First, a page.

What:  eBuild Training Sessions 

  • Thursday, January 26, 12:00 pm - 1:30 pm
  • Thursday, February 16, 12:00 pm - 1:30 pm
  • Thursday, March 16, 12:00 pm - 1:30 pm
Where: Sloat Room, Atrium Building, 99 W. 10th Avenue, downtown Eugene 

Cost: Free

Saturday, January 14, 2017

2017 Block Kids Competition

Eugene Chapter #77 of the National Association of Women in Construction (NAWIC), The Science Factory, and the River Road Parks & Recreation District are the co-sponsors of the 2017 Block Kids Competition, which will take place this year on Saturday, February 4 at Emerald Park in Eugene. NAWIC chapters across the country perennially produce the award-winning program, supporting one of the organization’s goals, which is to make a difference in the communities of which they are a part. 
Block Kids makes a difference by introducing children in Grades 1 through 6 to the possibility of careers in the construction industry. The contest encourages them to use their imagination to create a structure with a specific set of materials. Kids who participate explore how and why a structure is built, with the mentorship of judges hailing from all corners of the construction industry. There is no fee for the participants. 
The competition comprises a 45-minute period within which the budding designers and builders must assemble a structure of their choosing, provided it relates in some way to the construction industry. The organizers provide each contestant with a set of 100 interlocking blocks, as well as any three of four additional items (a small rock, string, foil, or poster board). Local construction industry professionals judge each entry. They ask each competitor to discuss his or her project, judging each for creativity and execution. Ultimately, the judges select first, second, and third place winners in each of three grade level groups (Grades 1-2, Grades 3-4, and Grades 5-6). All participants receive a goody bag.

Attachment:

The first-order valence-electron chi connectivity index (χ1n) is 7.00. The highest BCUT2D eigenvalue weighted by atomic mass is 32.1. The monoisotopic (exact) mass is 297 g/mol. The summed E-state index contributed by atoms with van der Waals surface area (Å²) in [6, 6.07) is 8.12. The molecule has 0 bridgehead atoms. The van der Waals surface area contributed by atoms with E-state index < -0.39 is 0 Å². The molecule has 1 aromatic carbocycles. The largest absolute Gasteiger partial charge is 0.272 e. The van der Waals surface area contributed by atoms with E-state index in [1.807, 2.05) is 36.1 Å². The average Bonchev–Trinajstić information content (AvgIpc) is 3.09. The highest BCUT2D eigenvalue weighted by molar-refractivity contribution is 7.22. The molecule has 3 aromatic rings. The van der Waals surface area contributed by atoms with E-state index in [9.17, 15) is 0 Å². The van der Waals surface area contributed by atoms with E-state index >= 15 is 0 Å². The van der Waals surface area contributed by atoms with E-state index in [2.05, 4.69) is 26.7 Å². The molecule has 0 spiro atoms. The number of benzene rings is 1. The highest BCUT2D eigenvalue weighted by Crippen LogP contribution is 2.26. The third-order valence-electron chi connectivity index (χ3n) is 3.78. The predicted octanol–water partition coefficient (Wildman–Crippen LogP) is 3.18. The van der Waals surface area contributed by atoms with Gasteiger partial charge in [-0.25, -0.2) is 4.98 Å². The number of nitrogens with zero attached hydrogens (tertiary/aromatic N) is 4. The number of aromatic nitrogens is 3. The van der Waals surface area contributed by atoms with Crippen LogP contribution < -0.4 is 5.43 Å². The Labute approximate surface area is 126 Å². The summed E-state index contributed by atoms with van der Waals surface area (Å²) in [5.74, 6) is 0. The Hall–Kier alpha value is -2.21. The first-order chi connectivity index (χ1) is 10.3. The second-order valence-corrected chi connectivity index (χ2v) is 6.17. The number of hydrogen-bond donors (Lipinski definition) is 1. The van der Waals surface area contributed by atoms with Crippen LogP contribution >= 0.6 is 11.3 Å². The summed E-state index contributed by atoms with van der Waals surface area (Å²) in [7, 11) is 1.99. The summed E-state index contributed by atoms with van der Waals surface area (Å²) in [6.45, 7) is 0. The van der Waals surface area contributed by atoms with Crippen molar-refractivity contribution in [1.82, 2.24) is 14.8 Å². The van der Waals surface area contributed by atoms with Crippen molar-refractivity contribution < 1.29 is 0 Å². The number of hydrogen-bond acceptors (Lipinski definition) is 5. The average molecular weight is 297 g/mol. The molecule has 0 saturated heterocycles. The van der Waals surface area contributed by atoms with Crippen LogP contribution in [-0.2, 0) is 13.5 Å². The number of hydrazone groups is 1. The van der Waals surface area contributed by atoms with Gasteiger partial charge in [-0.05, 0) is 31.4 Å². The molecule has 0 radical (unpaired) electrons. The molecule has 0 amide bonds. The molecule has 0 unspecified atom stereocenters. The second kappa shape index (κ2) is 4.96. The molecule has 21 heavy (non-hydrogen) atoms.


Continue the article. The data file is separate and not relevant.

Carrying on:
The judges will choose one project (regardless of the grade levels) for advancement to the subsequent regional contest. Each region will in turn select one semi-finalist for entry into the national competition, at which 2017’s top prizes will be awarded to three projects. 
Want to be a Block Kids judge?
I had the pleasure of being a judge at one Block Kids Competition a few years back. I was amazed and delighted by what kids can create. Their effort and enthusiasm are infectious, and their resourceful and inventiveness are refreshing. If you’re a local construction industry professional and interested in being a judge, the ladies of NAWIC Chapter #77 would love to hear from you. In addition to judges, the organizers also need volunteers to help with set up and other logistics. Contact Nancy Ograin at and let her know you’d like to help in either or both capacities. 
Do you have a child who would like to be a Block Kid?
The competition is fun, educational, and a wonderful way for your child to spend a winter afternoon. Advance registration by January 28 is required for each participating child. To sign up, fill out the online form. If you have difficulty with the online form, call 541-682-7888. 
You can fax, mail or drop off the registration form at the Science Factory. If you prefer, you can also register in person at the Science Factory (map). 
What: 2017 Block Kids Competition 
When: Saturday, February 4, 2017 (set up: 11:30 AM; competition begins at 1:30 PM

Where: Emerald Park,1400 Lake Drive, Eugene OR 97404 (map
Cost: Free 
Registration Deadline: January 28, 2017 

Saturday, January 7, 2017

The Times They Are A-Changin’

The turning of the calendar to 2017 brought with it a predictable flurry of crystal ball prognostications heralding the new year. I came across a particularly interesting piece on the website Construction Dive. Authored by Emily Peiffer and entitled "10 Construction Industry Trends to Watch in 2017," it was actually Trend #9 that I found most intriguing; here it is:

9. The sustainable construction movement will consider changing its message 

The incoming Trump administration has implications beyond infrastructure, as sustainable building leaders are now considering the possibility of altering their messaging to ensure the movement continues. 

"It’s really important not to lose the gains of the past by clinging to the way we talk about things," said Beth Heider, chief sustainability officer at Skanska USA. "It’s really important to look at the work that we’ve done under the umbrella of sustainability and continue with that work and just recognize that there are lots of ways to articulate what we’re achieving."

Heider said she believes the industry should put less emphasis on the climate change implications of sustainable construction and focus more on the bottom line, as resiliency and high-performing buildings can lower energy costs and create jobs. 

"The new administration has probably been a wakeup call to the nation that all perspectives don’t feel as if they’re heard," she said. "That also means you’ve got folks across the country who we aren’t communicating with. This gives us an opportunity to communicate the value of smart, high-performing buildings and infrastructure in a way that can be understood by more people."